Know Food Now Whole Grain-Rich Pasta - Schools Can't Pass the Palatable Test | Know Food Now

Monday, April 20, 2015

Whole Grain-Rich Pasta - Schools Can't Pass the Palatable Test



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State agencies that administer school meal programs can grant exemptions from the whole-grain rich requirement in meals to schools that can demonstrate difficulty in obtaining compliant whole-grain pasta products that children will eat.

These schools would still have to meet the minimum requirement for school year 2013-2014, but they can be exempt for the remainder of  SY 2015 and in SY 2015-2016.

Whole-grains are significantly higher in fiber and nutrients than refined grains. They contain twice the amount of B vitamins and minerals. Schools only have to serve between 50 - 100 percent whole-grain foods. The remaining 50% or less can be enriched pasta. So what's the problem?

Whole grain pasta is an acquired taste and must be cooked to perfection so it doesn't turn gummy. Combine these obstacles with kids that are notoriously picky eaters and leave food on their plates and you get complaints from both kids and their parents.  For the schools, financial hardship, limited product availability, and poor quality are  reasons they want to be exempted from providing the whole-grain healthy alternative to refined grain pasta.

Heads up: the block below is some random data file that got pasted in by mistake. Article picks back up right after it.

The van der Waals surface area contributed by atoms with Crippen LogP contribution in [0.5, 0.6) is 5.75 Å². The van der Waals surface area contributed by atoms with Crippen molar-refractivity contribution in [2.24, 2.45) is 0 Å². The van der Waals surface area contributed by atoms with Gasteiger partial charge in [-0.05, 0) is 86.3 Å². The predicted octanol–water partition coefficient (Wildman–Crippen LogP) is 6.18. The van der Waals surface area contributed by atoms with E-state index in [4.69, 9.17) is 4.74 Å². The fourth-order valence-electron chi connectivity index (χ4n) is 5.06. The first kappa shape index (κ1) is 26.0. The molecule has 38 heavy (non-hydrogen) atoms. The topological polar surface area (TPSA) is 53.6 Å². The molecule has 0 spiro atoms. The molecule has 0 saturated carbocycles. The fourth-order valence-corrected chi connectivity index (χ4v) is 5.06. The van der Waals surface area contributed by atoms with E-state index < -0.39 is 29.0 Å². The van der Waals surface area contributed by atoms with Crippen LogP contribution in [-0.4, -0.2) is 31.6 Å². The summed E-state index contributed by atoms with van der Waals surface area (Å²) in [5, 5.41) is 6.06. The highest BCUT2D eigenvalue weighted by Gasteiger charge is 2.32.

Schools could try various substitutes before eliminating pasta from the lunch menu.  Jenny Grover on the Mother Nature Network, advises introducing new foods to children slowly and creatively. She suggests cooking pasta that is 1/2 whole grain pasta and 1/2 refined pasta.  Throwing whole grain pasta into soups or stews is another suggestion from Jenny.

Or schools could eliminate poorly cooked pasta altogether and  provide the necessary nutrients for children from healthy sandwiches made with whole grain breads.

The USDA has provided guidance to States to help them meet these exemption requests. Pasta not withstanding, there are requirements for substitutions that will provide whole grains in school meals. School Food Authority's (SFAs) that receive an exemption must remain responsible for incorporating whole grain-rich products into school menus and must ensure that at least half of the grain items offered weekly is whole-grain rich.

Bottom line, with the USDA's assistance, schools will just have to study harder to get whole-grain pasta done right by 2016.




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